On to machine number 2. A pensioner recently bought a notebook from a local dealer (upgraded by the dealer to Windows 10) and was having difficulty reading email attachments. The attachments are Excel documents, and I found him a free reader via Microsoft’s app store. When I launched it, it had some weird requirement for installing a license that made no sense to me, suggesting something had not been installed right in the base system. I gave up on that and found an older version of Microsoft’s free Excel reader, which installed just fine, but the system refused to find it when I tried to set it up as the default for opening Excel files.

When I installed everything from scratch, things were reasonably straightforward. Though I have extensive computing background, I am not a Windows user, so it is pleasing that it should be relatively easy to set up from scratch without too many bad surprises (the BIOS password thing would not be something the average home user would run into).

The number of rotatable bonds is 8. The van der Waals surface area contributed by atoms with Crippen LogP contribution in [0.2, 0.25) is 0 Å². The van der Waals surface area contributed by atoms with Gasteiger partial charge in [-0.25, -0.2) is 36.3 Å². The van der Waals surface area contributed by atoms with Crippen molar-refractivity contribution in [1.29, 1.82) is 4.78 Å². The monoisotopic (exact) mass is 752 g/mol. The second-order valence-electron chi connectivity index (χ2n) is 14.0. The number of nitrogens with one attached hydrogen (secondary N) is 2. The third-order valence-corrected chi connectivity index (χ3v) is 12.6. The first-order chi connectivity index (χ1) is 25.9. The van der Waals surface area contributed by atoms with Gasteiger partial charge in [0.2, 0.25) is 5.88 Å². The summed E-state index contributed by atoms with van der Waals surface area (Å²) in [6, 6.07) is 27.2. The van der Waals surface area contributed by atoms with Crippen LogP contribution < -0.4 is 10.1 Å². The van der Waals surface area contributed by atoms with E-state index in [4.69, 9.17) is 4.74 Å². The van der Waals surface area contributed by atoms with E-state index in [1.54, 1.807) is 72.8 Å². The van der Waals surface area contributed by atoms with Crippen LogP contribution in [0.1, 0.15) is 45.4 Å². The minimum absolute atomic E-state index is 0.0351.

I wonder what the dealer did that made the other one more of an ugly beast to install software.

On the whole, though the first install I did went well enough, I am not tempted to shift from Mac OS. Though Apple has lost a lot of their edge in usability (not so much because Microsoft has improved but because they have stopped bothering with evidence-based usability and focus instead on making their systems look good), Apple still has one huge advantage for my purposes: UNIX-style development.

Tuesday, 17 November 2015

Muddle East

Some have responded to the recent Paris atrocities by saying, “So what? The People of the Middle East are suffering far worse at the hands of the West.”

You can feel bad for the people of Paris and still point out the hypocrisy of allowing Syria to be torn apart without a whimper of public protest, or 300 African schoolgirls disappearing with only moderate protest, or so many other appalling events around the world that do not excite Western news media.